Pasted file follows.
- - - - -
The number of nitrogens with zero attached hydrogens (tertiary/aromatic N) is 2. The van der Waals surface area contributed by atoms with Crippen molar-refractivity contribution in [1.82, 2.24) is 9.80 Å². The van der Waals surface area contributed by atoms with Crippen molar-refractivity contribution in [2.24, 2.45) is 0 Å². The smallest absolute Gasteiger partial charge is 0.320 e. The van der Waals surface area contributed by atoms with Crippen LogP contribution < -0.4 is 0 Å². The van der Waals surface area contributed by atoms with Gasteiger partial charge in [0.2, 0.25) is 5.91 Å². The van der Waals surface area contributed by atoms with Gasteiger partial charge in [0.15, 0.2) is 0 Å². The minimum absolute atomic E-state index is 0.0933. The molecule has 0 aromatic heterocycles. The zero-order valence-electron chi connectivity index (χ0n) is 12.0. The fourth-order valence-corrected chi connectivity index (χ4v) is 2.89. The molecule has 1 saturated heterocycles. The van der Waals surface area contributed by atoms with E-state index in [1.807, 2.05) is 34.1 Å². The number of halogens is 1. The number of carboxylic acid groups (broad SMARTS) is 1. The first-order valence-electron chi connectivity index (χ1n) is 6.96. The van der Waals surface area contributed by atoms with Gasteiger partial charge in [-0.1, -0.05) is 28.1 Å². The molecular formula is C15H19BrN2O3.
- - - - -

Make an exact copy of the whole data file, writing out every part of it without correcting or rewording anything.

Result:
The number of nitrogens with zero attached hydrogens (tertiary/aromatic N) is 2. The van der Waals surface area contributed by atoms with Crippen molar-refractivity contribution in [1.82, 2.24) is 9.80 Å². The van der Waals surface area contributed by atoms with Crippen molar-refractivity contribution in [2.24, 2.45) is 0 Å². The smallest absolute Gasteiger partial charge is 0.320 e. The van der Waals surface area contributed by atoms with Crippen LogP contribution < -0.4 is 0 Å². The van der Waals surface area contributed by atoms with Gasteiger partial charge in [0.2, 0.25) is 5.91 Å². The van der Waals surface area contributed by atoms with Gasteiger partial charge in [0.15, 0.2) is 0 Å². The minimum absolute atomic E-state index is 0.0933. The molecule has 0 aromatic heterocycles. The zero-order valence-electron chi connectivity index (χ0n) is 12.0. The fourth-order valence-corrected chi connectivity index (χ4v) is 2.89. The molecule has 1 saturated heterocycles. The van der Waals surface area contributed by atoms with E-state index in [1.807, 2.05) is 34.1 Å². The number of halogens is 1. The number of carboxylic acid groups (broad SMARTS) is 1. The first-order valence-electron chi connectivity index (χ1n) is 6.96. The van der Waals surface area contributed by atoms with Gasteiger partial charge in [-0.1, -0.05) is 28.1 Å². The molecular formula is C15H19BrN2O3.